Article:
Case Study on Diversity Management

Diversity management: the challenge for the future Diversity management is not just a soft skill dealing with the moral refinements of fairness. It is not an affirmative action programme with crazy quotas; rather it means new markets, new customers, new users of your products and services.

A Are you a CEO of a corporation? Or perhaps the director of marketing, product development or the HR department? Are you responsible for large projects? If you are, you may have noticed the increasing diversity in your company and its environment.This article deals with increasing diversity and complexity and how to manage it. It will offer a clear, coherent strategic concept which will help you manage your own organisational and environmental diversity more effectively and consequently lead to the improvement of the bottomline of your business. You are probably thinking: “Oh, not quotas, conflicts, fear and accusations again. ” But wait.

We Will Write a Custom Case Study Specifically
For You For Only $13.90/page!

order now

Keep on reading and you will be pleasantly surprised. Challenging megatrends It is easy to see that change – often significant change – is everywhere.The diversity of the stakeholders such as customers, suppliers, colleagues and shareholders as well as the diversity of immediate and not so immediate social and political environments are becoming increasingly complex and, as a result, more difficult to manage. What are the causes of this increasing diversity and complexity? Here are just a few. Globalisation Markets and customers are changing rapidly. Currently corporations are not only competing locally and regionally, but also worldwide.

Different production and infrastructure costs in widely diverging investment environments and contexts enable businesses to gain cost advantages.Whether it be in production, sales, marketing or HR, corporations are increasingly being forced to act and think globally. Customers as well as staff are becoming more internationally, interculturally and biographically diverse. Demographic Changes are also becoming increasingly noticeable. In each nation the demographic Dr Marion Keil is CEO of the consulting company, synetz in Germany which is active in change and diversity management, leadership and strategy development, internationalisation, large group facilitation and team and executive coaching.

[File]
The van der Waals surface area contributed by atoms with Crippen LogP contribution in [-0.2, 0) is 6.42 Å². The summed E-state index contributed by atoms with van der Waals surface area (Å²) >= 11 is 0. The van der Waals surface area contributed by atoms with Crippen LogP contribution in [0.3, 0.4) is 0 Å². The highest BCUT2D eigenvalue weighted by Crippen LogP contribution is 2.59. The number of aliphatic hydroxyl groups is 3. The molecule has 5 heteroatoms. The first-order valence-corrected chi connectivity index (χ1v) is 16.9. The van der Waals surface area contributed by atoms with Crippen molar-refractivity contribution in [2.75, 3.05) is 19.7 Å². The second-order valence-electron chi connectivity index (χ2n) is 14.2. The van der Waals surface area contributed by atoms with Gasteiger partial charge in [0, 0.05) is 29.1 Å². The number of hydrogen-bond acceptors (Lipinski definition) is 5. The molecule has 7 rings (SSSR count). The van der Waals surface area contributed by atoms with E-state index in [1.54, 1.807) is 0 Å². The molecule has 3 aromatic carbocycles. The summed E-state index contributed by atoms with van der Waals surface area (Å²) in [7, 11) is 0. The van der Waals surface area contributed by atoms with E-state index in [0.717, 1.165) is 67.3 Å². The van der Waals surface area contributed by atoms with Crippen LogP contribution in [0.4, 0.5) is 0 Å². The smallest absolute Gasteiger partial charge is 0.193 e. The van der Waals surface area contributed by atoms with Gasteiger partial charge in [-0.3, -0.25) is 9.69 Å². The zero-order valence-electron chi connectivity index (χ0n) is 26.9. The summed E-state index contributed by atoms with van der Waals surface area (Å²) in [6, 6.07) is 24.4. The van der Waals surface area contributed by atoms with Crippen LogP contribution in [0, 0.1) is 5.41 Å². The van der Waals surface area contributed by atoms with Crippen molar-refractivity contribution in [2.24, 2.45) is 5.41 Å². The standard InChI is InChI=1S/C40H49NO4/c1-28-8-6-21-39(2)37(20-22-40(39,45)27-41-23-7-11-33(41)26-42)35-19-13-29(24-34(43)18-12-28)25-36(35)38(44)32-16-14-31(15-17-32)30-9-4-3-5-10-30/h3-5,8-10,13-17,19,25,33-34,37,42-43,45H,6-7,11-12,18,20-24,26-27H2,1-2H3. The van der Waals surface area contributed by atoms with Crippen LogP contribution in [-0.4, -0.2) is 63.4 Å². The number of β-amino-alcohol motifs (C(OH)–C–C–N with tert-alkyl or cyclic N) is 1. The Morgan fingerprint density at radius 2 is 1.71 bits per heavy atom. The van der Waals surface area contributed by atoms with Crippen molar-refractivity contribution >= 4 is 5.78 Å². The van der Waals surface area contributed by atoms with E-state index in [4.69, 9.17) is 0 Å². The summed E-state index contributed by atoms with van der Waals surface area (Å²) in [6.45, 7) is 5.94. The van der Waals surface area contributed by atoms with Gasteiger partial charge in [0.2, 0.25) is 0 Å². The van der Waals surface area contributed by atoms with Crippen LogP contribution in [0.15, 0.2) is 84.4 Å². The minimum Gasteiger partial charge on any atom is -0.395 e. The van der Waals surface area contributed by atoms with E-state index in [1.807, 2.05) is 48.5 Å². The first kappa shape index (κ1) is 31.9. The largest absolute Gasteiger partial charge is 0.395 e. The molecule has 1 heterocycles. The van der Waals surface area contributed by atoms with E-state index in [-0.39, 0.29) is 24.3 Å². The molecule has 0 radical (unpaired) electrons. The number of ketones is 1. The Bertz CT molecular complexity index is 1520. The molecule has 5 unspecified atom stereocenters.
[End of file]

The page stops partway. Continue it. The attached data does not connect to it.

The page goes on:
Her clients include some South African companies.Together with her Nigerian colleague, Ben Arikpo of Akada Consult, she trained about 100 management consultants all over Africa. She may be contacted at marion. keil @synetz. de.

data point to wider diversity than ever before. In Europe, for example, age is becoming a point of contention. The graying populations are becoming larger and more expensive to take care of. Those countries especially affected are Spain, Italy and Greece, followed by Austria and Germany. Not only do age demographics influence pension and care systems, but also communal growth and housing.

The contrary example for the significance of age demographics is in South Africa where creating work opportunities for youth is one of the most challenging issues. If not solved, this could result in a loss of human resources for a whole generation. Women Women are gaining more and more financial power through their more frequent and enduring entry into work forces as well as their own changing understanding of themselves and their roles. As they become more empowered they also play more of the decision making role as consumers. Have corporations adjusted to these demographics and role changes?Up until now there have not been a wide enough variety of products and services on the market which are directed at the new needs of women (in product development there are few women! ) Neither are women in advertising taken seriously.

‘Typical feminine’ product advertising as in cosmetics is still the rule. This should not be surprising considering the fact that so few women are found in high level management. As Tom Peters, the American management guru once expressed it so appropriately: “But it is a businessman’s crusade … against the economically shortsighted practices of the male powers … I do not believe that most men are … sexist pigs.I do not believe that they (we! ) are … obvious idiots. ” Ethnicity People from an ethnic background which are different than those of the dominant group in a society are becoming increasingly demographically significant in most (if not all) parts of the world. In an economic and political power of such magnitude, a presidential candidate in the USA cannot ignore the hispanic, African-Ameri- Management Today February 2005 35 can and other minority voters.

For example, it is increasingly necessary to speak Spanish to the Spanish speaking voters.In Germany the numerically strongest minority group of foreign origins are the Germans of Turkish background; these people have hardly been noticed as a possible marketing target group in spite of the fact that they are economically potent. In South Africa outside observers are often astonished at the tacit acceptance of English in business life while Zulu and other languages are viewed as marginal. The gap between the rich and the poor In many countries throughout the world very small upper and middle classes are getting wealthier leading to a widening of the gap between the rich and the poor.Recently, in some countries in Latin America poverty has been rising mainly because of government deficits. In some cases a new market can arise out of such ‘problems.